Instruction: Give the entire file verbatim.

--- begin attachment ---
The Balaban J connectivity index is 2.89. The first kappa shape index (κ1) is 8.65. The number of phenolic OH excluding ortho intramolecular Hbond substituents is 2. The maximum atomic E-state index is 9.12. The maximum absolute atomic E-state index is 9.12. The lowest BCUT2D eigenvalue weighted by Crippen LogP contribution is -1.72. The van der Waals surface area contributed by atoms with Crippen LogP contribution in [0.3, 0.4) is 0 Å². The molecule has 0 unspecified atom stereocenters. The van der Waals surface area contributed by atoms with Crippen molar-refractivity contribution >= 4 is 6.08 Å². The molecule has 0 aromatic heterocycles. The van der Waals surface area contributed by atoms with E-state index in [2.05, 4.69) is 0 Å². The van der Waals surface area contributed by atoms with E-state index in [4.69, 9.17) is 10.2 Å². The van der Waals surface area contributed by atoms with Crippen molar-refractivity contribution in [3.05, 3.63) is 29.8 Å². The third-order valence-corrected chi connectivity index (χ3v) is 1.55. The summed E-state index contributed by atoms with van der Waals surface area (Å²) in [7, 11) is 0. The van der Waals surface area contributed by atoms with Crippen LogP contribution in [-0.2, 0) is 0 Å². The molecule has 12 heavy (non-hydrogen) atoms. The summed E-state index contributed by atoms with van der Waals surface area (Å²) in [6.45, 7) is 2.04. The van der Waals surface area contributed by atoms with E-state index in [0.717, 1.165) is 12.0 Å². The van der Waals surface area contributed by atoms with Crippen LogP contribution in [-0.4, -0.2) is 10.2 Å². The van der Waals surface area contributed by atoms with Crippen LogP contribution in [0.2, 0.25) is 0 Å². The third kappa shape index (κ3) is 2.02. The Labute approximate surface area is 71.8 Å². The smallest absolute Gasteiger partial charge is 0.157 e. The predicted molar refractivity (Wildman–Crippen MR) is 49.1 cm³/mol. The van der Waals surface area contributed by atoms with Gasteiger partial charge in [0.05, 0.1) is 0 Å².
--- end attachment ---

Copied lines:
The Balaban J connectivity index is 2.89. The first kappa shape index (κ1) is 8.65. The number of phenolic OH excluding ortho intramolecular Hbond substituents is 2. The maximum atomic E-state index is 9.12. The maximum absolute atomic E-state index is 9.12. The lowest BCUT2D eigenvalue weighted by Crippen LogP contribution is -1.72. The van der Waals surface area contributed by atoms with Crippen LogP contribution in [0.3, 0.4) is 0 Å². The molecule has 0 unspecified atom stereocenters. The van der Waals surface area contributed by atoms with Crippen molar-refractivity contribution >= 4 is 6.08 Å². The molecule has 0 aromatic heterocycles. The van der Waals surface area contributed by atoms with E-state index in [2.05, 4.69) is 0 Å². The van der Waals surface area contributed by atoms with E-state index in [4.69, 9.17) is 10.2 Å². The van der Waals surface area contributed by atoms with Crippen molar-refractivity contribution in [3.05, 3.63) is 29.8 Å². The third-order valence-corrected chi connectivity index (χ3v) is 1.55. The summed E-state index contributed by atoms with van der Waals surface area (Å²) in [7, 11) is 0. The van der Waals surface area contributed by atoms with Crippen LogP contribution in [-0.2, 0) is 0 Å². The molecule has 12 heavy (non-hydrogen) atoms. The summed E-state index contributed by atoms with van der Waals surface area (Å²) in [6.45, 7) is 2.04. The van der Waals surface area contributed by atoms with E-state index in [0.717, 1.165) is 12.0 Å². The van der Waals surface area contributed by atoms with Crippen LogP contribution in [-0.4, -0.2) is 10.2 Å². The van der Waals surface area contributed by atoms with Crippen LogP contribution in [0.2, 0.25) is 0 Å². The third kappa shape index (κ3) is 2.02. The Labute approximate surface area is 71.8 Å². The smallest absolute Gasteiger partial charge is 0.157 e. The predicted molar refractivity (Wildman–Crippen MR) is 49.1 cm³/mol. The van der Waals surface area contributed by atoms with Gasteiger partial charge in [0.05, 0.1) is 0 Å².